Dropbox recently restored years-old "deleted" files for some customer accounts by accident, drawing attention to a potential privacy problem. Files supposedly deleted by customers from the company's servers were instead retained for as long as eight years, according to several reports over the past few weeks.
NSA whistleblower Edward Snowden dropped his two cents on file storage security in an interview with The Guardian on Thursday.
He thinks Dropbox, the cloud storage firm with over 200 million users, is “hostile to privacy,” and urged people to switch to what he calls more-secure storage services like SpiderOak. “Dropbox is a targeted wannabe PRISM partner,” Snowden told The Guardian. “They just put Condoleezza Rice on their board, who is probably the most anti-privacy official you can imagine … So they’re very hostile to privacy.” Snowden said that a company like SpiderOak is better because it offers “zero knowledge,” a term used to describe services that have zero access to the data they are storing on their servers.Read more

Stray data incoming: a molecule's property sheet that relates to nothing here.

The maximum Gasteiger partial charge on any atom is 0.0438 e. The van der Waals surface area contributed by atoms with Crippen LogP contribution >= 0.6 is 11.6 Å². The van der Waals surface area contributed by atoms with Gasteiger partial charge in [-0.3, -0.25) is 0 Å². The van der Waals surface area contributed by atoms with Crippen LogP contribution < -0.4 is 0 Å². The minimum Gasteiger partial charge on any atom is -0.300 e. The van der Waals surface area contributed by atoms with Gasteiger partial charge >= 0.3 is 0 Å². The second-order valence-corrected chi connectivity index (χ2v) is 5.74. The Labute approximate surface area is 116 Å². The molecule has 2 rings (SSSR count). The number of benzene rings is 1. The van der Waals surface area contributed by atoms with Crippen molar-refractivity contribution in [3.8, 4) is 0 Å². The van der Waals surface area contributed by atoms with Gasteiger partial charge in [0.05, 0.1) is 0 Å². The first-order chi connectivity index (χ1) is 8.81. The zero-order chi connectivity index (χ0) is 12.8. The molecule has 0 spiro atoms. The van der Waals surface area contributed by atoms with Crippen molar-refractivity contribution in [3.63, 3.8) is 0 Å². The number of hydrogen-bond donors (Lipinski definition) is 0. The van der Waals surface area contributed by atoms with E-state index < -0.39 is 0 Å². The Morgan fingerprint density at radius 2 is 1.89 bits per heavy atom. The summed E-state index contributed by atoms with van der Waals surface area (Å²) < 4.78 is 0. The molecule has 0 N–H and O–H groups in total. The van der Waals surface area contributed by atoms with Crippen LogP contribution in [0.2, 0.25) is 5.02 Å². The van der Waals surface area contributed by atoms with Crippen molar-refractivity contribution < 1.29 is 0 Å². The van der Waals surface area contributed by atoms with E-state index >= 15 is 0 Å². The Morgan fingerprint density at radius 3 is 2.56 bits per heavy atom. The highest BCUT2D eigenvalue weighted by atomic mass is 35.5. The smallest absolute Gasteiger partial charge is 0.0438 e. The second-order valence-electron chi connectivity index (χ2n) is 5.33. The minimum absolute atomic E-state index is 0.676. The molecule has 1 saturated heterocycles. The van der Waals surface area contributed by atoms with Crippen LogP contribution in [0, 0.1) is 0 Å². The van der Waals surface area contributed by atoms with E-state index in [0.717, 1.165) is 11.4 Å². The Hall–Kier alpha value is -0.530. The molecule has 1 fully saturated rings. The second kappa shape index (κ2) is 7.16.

On assurance of service administration, they needed a person with experience in international affairs in order to resolve problems in foreign countries where the service is forbiden (for example, in China).
There are 3 interesting things:
First, most of us remember well how Rice can solve the problem. Secondly her firm RiceHadleyGates is a Dropbox advisor long ago, and thirdly we can recall the recent story about how Dropbox did not give the user to share the pirate movie file, in some sly way determining that it was pirate, while solemnly assuring that Dropbox do not touch files (actually touch, but it seems like only pablike and by comparing hashes, but that's another topic).Read more